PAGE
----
8. return 0;
  9. }

In this example, the values of a and B are output four times, but the output is not the same due to the different format control strings. The output statement in line 3rd controls the string with a space (not a format character) between the two format string%d, so there is a space between the A and B values of the output. The printf statement format in line 4th controls the non-formatted character comma added to the string, so a comma is added between the values A and B of the output. The format string for line 5th requires a, B value to be output by character type. The non-format string is added in line 6th in order to prompt the output.

format string

The general form of the format string in Turbo C is:
Flag [Output min. width] [. Accuracy] [Length] type.
The items in square brackets [] are optional.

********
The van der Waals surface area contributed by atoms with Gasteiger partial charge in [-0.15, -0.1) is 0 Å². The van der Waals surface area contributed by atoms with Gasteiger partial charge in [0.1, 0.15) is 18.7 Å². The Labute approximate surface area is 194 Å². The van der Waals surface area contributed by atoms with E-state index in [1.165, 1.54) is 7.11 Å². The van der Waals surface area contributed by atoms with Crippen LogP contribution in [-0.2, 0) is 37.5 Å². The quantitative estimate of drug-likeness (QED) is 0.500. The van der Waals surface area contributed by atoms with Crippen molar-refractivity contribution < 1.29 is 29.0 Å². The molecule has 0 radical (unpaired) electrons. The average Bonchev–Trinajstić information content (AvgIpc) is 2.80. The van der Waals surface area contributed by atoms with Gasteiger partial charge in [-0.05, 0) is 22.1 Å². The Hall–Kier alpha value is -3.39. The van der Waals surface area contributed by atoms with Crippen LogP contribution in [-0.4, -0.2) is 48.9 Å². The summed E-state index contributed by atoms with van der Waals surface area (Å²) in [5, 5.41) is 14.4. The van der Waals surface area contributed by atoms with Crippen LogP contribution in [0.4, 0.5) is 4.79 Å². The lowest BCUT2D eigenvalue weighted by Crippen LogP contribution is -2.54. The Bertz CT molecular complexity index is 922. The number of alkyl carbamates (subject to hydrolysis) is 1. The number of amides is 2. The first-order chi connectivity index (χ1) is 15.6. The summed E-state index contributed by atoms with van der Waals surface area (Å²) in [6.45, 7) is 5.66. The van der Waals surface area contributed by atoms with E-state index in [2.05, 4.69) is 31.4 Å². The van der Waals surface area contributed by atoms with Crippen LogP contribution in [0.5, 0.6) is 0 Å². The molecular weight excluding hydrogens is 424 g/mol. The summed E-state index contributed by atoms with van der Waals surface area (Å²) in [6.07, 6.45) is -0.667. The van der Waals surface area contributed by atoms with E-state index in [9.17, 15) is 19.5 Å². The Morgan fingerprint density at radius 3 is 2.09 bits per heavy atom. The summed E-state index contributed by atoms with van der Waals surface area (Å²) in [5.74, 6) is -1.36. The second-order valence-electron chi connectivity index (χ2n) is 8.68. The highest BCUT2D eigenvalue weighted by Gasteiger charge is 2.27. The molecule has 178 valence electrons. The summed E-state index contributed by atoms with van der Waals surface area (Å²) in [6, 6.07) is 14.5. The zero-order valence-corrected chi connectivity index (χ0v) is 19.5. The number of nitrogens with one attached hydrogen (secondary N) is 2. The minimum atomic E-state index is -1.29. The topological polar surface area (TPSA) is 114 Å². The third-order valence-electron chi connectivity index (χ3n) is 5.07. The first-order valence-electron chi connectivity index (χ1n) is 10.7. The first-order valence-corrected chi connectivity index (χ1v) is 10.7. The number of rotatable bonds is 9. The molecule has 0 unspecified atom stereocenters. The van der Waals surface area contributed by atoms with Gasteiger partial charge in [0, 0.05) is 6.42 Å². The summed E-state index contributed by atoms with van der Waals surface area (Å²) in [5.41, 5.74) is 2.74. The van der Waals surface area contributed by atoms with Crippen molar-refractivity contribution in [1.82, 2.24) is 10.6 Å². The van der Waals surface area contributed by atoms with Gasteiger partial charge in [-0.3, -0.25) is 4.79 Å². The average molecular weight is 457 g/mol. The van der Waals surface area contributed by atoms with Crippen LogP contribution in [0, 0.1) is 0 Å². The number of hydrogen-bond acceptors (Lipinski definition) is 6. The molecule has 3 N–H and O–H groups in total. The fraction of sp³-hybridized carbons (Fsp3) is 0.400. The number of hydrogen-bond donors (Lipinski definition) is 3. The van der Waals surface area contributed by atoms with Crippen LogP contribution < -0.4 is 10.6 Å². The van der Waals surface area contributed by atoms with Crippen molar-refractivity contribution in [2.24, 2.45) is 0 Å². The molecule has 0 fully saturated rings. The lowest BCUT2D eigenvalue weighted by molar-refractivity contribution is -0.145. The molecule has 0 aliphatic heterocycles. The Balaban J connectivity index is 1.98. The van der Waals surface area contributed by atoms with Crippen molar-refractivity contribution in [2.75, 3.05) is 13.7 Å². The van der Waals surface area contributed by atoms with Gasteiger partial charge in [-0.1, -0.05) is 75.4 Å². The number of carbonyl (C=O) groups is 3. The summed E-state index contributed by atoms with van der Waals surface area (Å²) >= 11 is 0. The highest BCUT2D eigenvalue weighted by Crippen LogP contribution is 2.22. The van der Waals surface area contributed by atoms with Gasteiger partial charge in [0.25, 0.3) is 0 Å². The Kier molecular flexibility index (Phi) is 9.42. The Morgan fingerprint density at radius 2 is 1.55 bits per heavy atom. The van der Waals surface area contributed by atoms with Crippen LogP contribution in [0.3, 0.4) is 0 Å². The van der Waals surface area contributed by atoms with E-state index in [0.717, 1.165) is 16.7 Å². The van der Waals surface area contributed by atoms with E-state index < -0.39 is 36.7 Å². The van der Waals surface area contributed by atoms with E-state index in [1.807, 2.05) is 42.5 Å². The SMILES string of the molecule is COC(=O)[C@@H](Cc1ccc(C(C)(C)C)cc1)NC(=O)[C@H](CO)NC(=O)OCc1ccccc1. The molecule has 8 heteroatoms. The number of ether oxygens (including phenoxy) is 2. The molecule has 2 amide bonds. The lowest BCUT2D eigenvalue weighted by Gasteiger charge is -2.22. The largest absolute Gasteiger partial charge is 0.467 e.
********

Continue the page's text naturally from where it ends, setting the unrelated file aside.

The meanings of the items are described below.

1) Type
The type character is used to represent the type of the output data, and its format character and meaning are shown in the following table:

format Characters meaning
D Output signed integers in decimal form (positive numbers do not output symbols)
O Output unsigned integers in eight binary form (not output prefix 0)
X,x Output unsigned integers in 16 binary form (does not output prefix ox)
U Output unsigned integers in decimal form
F Output single, double-precision real numbers in decimal form
E,e Output single, double-precision real numbers in exponential form
G,g Output single, double-precision real numbers in a short output width of%f or%e
C Output a single character
S Output string

2) logo
The flag characters are--, +, #, and four of the spaces, and their meanings are shown in the following table:

logo meaning
- The result is left-aligned and the right-fill grid